Monounsaturated Fatty Acids and Neuroprotection. The Results of a Study of Cognitive Decline in Old Age. Is There a Case for this Treatment in Multiple Sclerosis?

  • A. Capurso
  • F. Panza
  • V. Solfrizzi
  • C. Capurso
  • A. D’Introno
  • S. Capurso
  • A. M. Colacicco
Part of the Topics in Neuroscience book series (TOPNEURO)


Different diagnostic criteria have been proposed to distinguish individuals with mild cognitive disorders associated with aging. One of the best established of these classifications is age-associated memory impairment (AAMI) [1], but it is generally non-progressive and is thus more likely to be a phenomenon of normal aging [2, 3]. The terms “age-related cognitive decline” (ARCD) and “aging-associated cognitive decline” have been proposed recently [4, 5] to indicate an objective decline in cognitive functioning associated with the aging process but within normal limits given the person’s age. Whether ARCD is an expression of a normal aging process, represents a distinct clinical entity, or is a continuum with dementia is still difficult to establish [2, 6]. Recent results from longitudinal studies suggest that the subgroup at high risk for developing dementia may be identified by using a more-detailed procedure for the assessment of cognitive decline than those listed in the AAMI criteria. A high incidence (45%) of dementia was found in individuals aged >75 years who were diagnosed as having “minimal dementia” by the CAMDEX interview [7]. Furthermore, in another study 48% of patients with isolated memory loss of unknown cause developed dementia within 3.7 years [8].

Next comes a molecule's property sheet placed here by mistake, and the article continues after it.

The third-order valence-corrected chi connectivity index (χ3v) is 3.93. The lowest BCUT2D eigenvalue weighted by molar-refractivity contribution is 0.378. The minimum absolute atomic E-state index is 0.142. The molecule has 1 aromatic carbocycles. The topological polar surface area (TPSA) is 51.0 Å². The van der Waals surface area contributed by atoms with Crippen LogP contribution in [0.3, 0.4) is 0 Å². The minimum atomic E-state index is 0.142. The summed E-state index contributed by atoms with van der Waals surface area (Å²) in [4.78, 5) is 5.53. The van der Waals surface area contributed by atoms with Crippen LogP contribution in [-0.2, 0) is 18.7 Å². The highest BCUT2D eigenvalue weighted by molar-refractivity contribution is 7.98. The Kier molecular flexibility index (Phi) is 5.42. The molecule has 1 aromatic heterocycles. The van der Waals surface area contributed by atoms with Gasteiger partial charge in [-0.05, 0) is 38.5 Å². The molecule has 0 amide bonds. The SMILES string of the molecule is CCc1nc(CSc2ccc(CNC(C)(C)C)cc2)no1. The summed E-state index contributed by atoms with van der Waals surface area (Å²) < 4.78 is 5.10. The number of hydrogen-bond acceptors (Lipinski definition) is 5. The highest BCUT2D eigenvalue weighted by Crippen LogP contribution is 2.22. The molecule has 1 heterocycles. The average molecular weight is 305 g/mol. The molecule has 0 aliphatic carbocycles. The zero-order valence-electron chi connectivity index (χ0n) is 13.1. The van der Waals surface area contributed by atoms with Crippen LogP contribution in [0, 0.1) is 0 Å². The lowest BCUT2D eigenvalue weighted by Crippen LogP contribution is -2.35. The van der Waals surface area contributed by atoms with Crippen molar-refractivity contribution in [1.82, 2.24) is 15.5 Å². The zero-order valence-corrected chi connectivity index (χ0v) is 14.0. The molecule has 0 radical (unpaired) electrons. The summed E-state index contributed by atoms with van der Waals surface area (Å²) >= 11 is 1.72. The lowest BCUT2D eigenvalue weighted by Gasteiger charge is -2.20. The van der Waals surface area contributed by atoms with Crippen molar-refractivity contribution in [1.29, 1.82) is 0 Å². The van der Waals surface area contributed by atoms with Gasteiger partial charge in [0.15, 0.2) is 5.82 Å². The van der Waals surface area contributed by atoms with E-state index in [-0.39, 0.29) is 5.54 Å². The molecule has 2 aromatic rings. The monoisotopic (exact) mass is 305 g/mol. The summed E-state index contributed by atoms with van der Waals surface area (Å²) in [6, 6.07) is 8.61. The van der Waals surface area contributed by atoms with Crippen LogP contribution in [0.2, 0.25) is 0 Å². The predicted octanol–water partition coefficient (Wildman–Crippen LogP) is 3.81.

Multiple Sclerosis Cognitive Decline Multiple Sclerosis Patient Mediterranean Diet Macronutrient Intake 
These keywords were added by machine and not by the authors. This process is experimental and the keywords may be updated as the learning algorithm improves.


Unable to display preview. Download preview PDF.

Unable to display preview. Download preview PDF.


  1. 1.
    Crook T, Bartus RT, Ferris SH et al (1986) Age-associated memory impairment: proposed diagnostic criteria and measures of clinical change — report of a National Institute of Mental Health Work Group. Dev Neuropsychol 2:261–276CrossRefGoogle Scholar
  2. 2.
    Hanninen T, Hallikainen M, Koivisto K et al (1995) A follow-up study of age-associated memory impairment: neuropsychological predictors of dementia. J Am Geriatr Soc 43:1007–1015PubMedGoogle Scholar
  3. 3.
    Ritchie K, Leibovici D, Ledesert B et al (1996) A typology of subclinical senescent cognitive disorder. Br J Psychiatry 168:470–476PubMedCrossRefGoogle Scholar
  4. 4.
    American Psychiatric Association Committee on Nomenclature and Statistics (1994) Diagnostic and statistical manual of mental disorders. 4th edn (DSM-IV). American Psychiatric Association, WashingtonGoogle Scholar
  5. 5.
    Levy R (1994) Aging-associated cognitive decline. Working Party of the International Psychogeriatrics Association in collaboration with the World Health Organization. Int Psychogeriatr 6:63–68PubMedCrossRefGoogle Scholar
  6. 6.
    Brayne C, Calloway P (1988) Normal ageing, impaired cognitive function and senile dementia of Alzheimer type: a continuum? Lancet I:1265–1267CrossRefGoogle Scholar
  7. 7.
    Paykel ES, Brayne C, Huppert FA et al (1994) Incidence of dementia in a population older than 75 years in the United Kingdom. Arch Gen Psychiatry 51:325–332PubMedCrossRefGoogle Scholar
  8. 8.
    Bowen J, Teri L, Kukull W, McCormick W, McCurry SM, Larson EB (1997) Progression to dementia in patients with isolated memory loss. Lancet 349:763–765PubMedCrossRefGoogle Scholar
  9. 9.
    Nolan KA, Blass JP (1992) Preventing cognitive decline. Clin Geriatr Med 8:19–34PubMedGoogle Scholar
  10. 10.